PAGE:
Building an Amazon Price Monitor using Bash Scripting

Bash gets a lot of flak from everyone. It’s quirky, has too many ways of doing one thing, and its syntax is atrocious. I belonged to the same camp and avoided bash scripting with a ten-foot pole, but that changed recently. I had to deal with bash in my full-time job, and saw that for all its cons, bash gets the job done faster than anything else. The breeze with which you can combine tools makes it a worthwhile tool for most scripting needs.

In this tutorial, we are going to build a simple product price monitor in bash. We are trying to send a notification whenever the product price changes.

Use shellcheck

A super-useful tool to deal with bash’s quirkiness is shellcheck. It’s a linting tool for shell scripts and proved to me to be an invaluable companion in avoiding the pitfalls. It has extension for most of the code editors, so do install it before going ahead.

Fetching Price and Product name

In bash, variables are declared using this syntax VAR_NAME="Hello world". And the same syntax can be used to declare multiline strings. So, we are going to first declare a variable to store list of product links that we are going to monitor.

 
PRODUCTS="
https://www.amazon.in/dp/B07X4R63DF/
https://www.amazon.in/dp/B07HGJJ58K/
https://www.amazon.in/dp/B07J3CJM4N/
" 

There are three ways to loop in bash. The one we are going to use is for .. in loop.

 
for PRODUCT in $PRODUCTS; do
    echo "$PRODUCT";
done 

What’s happening here? In bash, the for ... in loop iterates over series of strings separated by IFS (Input Field Separator), whose default value if “". That means, when iterating over `$PRODUCTS` each newlines represents one iteration. We would have had problems if the string had spaces or tabs, but we are okay since it's not there.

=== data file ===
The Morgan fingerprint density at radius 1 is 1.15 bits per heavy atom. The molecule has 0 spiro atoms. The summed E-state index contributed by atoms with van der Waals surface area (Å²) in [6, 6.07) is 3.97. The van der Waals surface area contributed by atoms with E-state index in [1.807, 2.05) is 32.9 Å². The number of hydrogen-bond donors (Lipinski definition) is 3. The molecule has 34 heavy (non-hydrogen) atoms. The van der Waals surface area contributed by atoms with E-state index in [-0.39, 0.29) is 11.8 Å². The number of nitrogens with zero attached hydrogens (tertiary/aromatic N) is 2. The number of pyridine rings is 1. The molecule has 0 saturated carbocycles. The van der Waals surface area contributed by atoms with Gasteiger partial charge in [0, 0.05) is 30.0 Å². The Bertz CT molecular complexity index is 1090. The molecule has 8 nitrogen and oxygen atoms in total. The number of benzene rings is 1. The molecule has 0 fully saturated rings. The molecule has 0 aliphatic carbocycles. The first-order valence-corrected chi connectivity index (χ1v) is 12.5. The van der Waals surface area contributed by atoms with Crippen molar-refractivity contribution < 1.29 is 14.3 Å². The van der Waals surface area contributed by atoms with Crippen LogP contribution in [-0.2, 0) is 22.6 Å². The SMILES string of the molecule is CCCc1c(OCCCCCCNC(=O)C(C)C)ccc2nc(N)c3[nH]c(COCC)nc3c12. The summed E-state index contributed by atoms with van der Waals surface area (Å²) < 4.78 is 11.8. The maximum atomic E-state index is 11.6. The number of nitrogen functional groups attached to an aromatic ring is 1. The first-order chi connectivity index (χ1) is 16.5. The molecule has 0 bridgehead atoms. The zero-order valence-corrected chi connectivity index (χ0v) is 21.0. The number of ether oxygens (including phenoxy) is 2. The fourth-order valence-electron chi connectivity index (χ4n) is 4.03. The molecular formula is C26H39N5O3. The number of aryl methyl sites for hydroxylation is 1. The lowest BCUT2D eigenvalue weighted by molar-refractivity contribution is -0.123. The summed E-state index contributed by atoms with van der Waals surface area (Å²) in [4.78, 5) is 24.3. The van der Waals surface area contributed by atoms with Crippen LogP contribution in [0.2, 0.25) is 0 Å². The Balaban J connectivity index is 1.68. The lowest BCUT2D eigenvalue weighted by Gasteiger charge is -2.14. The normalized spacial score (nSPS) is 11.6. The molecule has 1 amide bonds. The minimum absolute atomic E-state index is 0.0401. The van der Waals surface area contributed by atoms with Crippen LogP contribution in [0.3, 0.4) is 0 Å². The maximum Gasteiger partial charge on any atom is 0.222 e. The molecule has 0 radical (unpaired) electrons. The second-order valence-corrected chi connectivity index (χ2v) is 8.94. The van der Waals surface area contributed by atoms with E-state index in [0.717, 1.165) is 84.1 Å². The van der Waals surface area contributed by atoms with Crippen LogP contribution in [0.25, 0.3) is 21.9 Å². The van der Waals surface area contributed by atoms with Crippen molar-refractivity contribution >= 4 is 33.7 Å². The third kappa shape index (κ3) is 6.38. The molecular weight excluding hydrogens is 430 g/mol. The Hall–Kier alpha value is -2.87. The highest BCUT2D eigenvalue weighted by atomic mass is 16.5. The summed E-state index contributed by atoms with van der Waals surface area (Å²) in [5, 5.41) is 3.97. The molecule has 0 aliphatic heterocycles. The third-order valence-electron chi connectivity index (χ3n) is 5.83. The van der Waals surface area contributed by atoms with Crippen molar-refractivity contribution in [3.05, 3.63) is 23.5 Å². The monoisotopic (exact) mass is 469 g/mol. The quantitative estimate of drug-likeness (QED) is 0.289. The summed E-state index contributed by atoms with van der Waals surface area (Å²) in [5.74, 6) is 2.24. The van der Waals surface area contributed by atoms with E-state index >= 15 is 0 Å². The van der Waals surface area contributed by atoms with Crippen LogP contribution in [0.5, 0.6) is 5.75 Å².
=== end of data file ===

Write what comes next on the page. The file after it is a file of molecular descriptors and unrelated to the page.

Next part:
Also, you can see that I used $ in some case and not in others. That’s just how bash works. The general rule is that you add a $ when you’re reading a variable and omit when you’re setting it.

Let’s fetch the product information from Amazon:

 
for PRODUCT in $PRODUCTS; do
    PAGE_CONTENT=$( curl -sL -H "User-Agent: Chrome" "$PRODUCT" )

    PRICE=$( echo "$PAGE_CONTENT" |
        pup "#priceblock_ourprice text{}" |
        perl -nle 'print $1 if /([0-9,]+)/' |
        sed s/,//g
    )
    PRODUCT_NAME=$( echo "$PAGE_CONTENT" | pup "#productTitle text{}" | xargs )

    echo "$PRICE" "$PRODUCT_NAME"
done 

So, what’s going on here? This might look scary bit, but with a a bit of experience you’re able to quickly understand the bash way of doing things. A few things, There’s no one way of doing things in bash. You can combine other tools or use a completely different approach. This has its side-effects, but I find it boon to my productivity as it allows me to build things really fast.

Storing and Comparing

Now that, we have fetched the product price and the name, it’s time to store it somwhere. Again, it’s upto you what you use - redis, db, or plain text files. My favorite solution is SQLite. You can create a small DB, and store and query easily.